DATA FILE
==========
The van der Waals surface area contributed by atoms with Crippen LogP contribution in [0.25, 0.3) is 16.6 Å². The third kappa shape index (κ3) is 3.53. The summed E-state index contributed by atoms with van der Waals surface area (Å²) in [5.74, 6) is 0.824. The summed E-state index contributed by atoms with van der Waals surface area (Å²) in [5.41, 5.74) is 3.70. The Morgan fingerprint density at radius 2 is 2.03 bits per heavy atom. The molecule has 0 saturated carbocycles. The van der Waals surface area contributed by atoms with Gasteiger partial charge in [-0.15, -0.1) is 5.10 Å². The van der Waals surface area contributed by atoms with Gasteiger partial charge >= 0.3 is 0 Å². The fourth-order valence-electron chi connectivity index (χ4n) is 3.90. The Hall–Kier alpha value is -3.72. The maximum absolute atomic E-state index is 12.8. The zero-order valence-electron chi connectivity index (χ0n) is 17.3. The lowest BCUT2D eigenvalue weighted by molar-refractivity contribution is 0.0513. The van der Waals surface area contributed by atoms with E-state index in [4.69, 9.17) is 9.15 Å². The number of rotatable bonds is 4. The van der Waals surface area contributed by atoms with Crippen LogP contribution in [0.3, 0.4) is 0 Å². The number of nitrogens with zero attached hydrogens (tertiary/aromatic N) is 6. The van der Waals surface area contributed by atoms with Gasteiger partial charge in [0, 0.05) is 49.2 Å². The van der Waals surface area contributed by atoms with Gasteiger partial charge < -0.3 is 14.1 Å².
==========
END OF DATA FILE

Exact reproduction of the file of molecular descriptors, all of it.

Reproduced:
The van der Waals surface area contributed by atoms with Crippen LogP contribution in [0.25, 0.3) is 16.6 Å². The third kappa shape index (κ3) is 3.53. The summed E-state index contributed by atoms with van der Waals surface area (Å²) in [5.74, 6) is 0.824. The summed E-state index contributed by atoms with van der Waals surface area (Å²) in [5.41, 5.74) is 3.70. The Morgan fingerprint density at radius 2 is 2.03 bits per heavy atom. The molecule has 0 saturated carbocycles. The van der Waals surface area contributed by atoms with Gasteiger partial charge in [-0.15, -0.1) is 5.10 Å². The van der Waals surface area contributed by atoms with Gasteiger partial charge >= 0.3 is 0 Å². The fourth-order valence-electron chi connectivity index (χ4n) is 3.90. The Hall–Kier alpha value is -3.72. The maximum absolute atomic E-state index is 12.8. The zero-order valence-electron chi connectivity index (χ0n) is 17.3. The lowest BCUT2D eigenvalue weighted by molar-refractivity contribution is 0.0513. The van der Waals surface area contributed by atoms with E-state index in [4.69, 9.17) is 9.15 Å². The number of rotatable bonds is 4. The van der Waals surface area contributed by atoms with Crippen LogP contribution in [0.3, 0.4) is 0 Å². The number of nitrogens with zero attached hydrogens (tertiary/aromatic N) is 6. The van der Waals surface area contributed by atoms with Gasteiger partial charge in [0, 0.05) is 49.2 Å². The van der Waals surface area contributed by atoms with Gasteiger partial charge < -0.3 is 14.1 Å².